Veronica Preaskorn, Editor in Chief

Competition has always been a huge part of sports, but some schools are taking the competition too far. Even at an early age, parents taught their children about good sportsmanship. As the kids get older, however, they forget what their parents taught them and only care about winning. Oakton athletes have to put up with people damaging equipment, cheating, and even being cursed at. Competition is good- healthy even- but players are taking things too far.


For Thomas Katsakos, a player on the Oakton freshman football team, competition is a main part of the game. “South Lakes wasn’t very sportsman like,” he said when asked if any schools were showing unsportsmanlike conduct. “I’m sure Westfield will be a very competitive game. Just wave them off; don’t let it bug you. You take it as a compliment.” Even before joining the football team, Thomas had to deal with this kind of behavior playing basketball.  The football team is not the only team who puts up with this.


Oakton’s boys varsity lacrosse team is now the state champions; however, it took a very aggressive game against Robinson to earn that title. After a stick check (the ref checks the stick to make sure it is regulation; pockets aren’t too deep, the head is correct, etc.) on Robinson’s Nicholas Rowlett was called by assistant coach Aaron Solomon, the faceoff man- not to mention one of their best players- was punished with a three-minute penalty. The pocket on Rowlett’s stick was against regulation. As if that weren’t enough, Robinson players huddled around him so that he could try to adjust the strings before the refs came over. With Oakton winning the game with two goals in less than forty seconds, lots of emotions were flying. The Robinson players and coach thought it was an unfair and a bush-league move. As the Robinson players received their runner up medals, you could see the Oakton players kneeling respectfully as a team. The Robinson players were not so respectful; they threw and drop kicked their medals. Only moments before that, they had been spitting on and damaging Oakton’s equipment. After asking one player if he’d act that way if they’d lost, he replied with, “Coach Bullock would never tolerate that behavior.”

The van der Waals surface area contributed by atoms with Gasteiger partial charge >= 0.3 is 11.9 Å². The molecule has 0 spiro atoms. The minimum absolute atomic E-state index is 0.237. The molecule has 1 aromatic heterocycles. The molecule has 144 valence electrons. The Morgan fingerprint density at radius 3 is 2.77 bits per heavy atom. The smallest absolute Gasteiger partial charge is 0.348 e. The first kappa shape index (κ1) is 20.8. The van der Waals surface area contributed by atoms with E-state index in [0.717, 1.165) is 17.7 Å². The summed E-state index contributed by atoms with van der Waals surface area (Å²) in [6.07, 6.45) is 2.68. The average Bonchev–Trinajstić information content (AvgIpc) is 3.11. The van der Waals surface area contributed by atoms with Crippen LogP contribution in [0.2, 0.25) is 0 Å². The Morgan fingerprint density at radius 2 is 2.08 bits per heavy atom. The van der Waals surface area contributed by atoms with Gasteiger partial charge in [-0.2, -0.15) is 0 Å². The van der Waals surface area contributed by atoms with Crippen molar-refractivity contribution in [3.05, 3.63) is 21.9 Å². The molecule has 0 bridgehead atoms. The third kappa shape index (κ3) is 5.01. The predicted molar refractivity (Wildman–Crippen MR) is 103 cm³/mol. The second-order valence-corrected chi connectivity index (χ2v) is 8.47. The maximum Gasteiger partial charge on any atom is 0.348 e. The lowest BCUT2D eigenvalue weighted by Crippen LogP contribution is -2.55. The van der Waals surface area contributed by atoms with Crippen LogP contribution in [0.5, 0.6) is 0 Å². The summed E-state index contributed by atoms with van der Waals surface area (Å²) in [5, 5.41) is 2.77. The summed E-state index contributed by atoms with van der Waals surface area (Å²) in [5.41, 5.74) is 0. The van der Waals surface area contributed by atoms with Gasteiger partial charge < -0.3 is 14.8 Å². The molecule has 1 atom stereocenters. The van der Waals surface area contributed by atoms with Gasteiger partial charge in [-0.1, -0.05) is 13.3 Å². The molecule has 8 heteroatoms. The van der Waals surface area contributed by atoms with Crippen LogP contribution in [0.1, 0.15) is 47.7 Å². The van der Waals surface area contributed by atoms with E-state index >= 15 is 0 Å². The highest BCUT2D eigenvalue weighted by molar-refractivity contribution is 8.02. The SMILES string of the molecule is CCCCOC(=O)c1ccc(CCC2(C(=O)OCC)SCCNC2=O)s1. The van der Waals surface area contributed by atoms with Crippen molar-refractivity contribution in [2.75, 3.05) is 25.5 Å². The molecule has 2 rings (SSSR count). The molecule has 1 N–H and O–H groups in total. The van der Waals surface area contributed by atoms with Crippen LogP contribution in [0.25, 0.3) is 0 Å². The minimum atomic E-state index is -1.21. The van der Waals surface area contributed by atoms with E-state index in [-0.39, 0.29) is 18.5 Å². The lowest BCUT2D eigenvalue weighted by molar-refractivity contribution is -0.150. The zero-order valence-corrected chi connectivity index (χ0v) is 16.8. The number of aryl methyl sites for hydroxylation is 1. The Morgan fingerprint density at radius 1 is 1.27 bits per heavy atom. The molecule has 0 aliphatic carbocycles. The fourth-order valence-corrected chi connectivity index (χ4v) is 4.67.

Isabella Ricci, a cheerleader on the JV team, said, “An individual from another school commented on one of my teammate’s posts telling her things like, ‘you must suck at cheer to be a junior on the JV team,’ and ‘our team deserved that win not you.’ Things like that really hurt our feelings, because we worked super hard to get that trophy!” The JV team recently competed and placed third. They had to deal with people telling them that they weren’t good enough, “My advice for dealing with rude players on the other teams is purely to ignore them. They say these things to make you feel bad about yourself and normally because they are jealous. Answering rude comments just fuels them to continue. As long as you and your team know that you’re doing your best, then anything that someone else says doesn’t matter!”

 Sports have always been a competition, but some players are taking things too far. With social media and texting, it’s easier to be rude. Different athletes have different stories, but they all keep their heads up and continue working harder. They ignore the comments that are most likely fueled by jealousy. Even through the worst of unsportsmanlike conduct, be respectful and take the high road.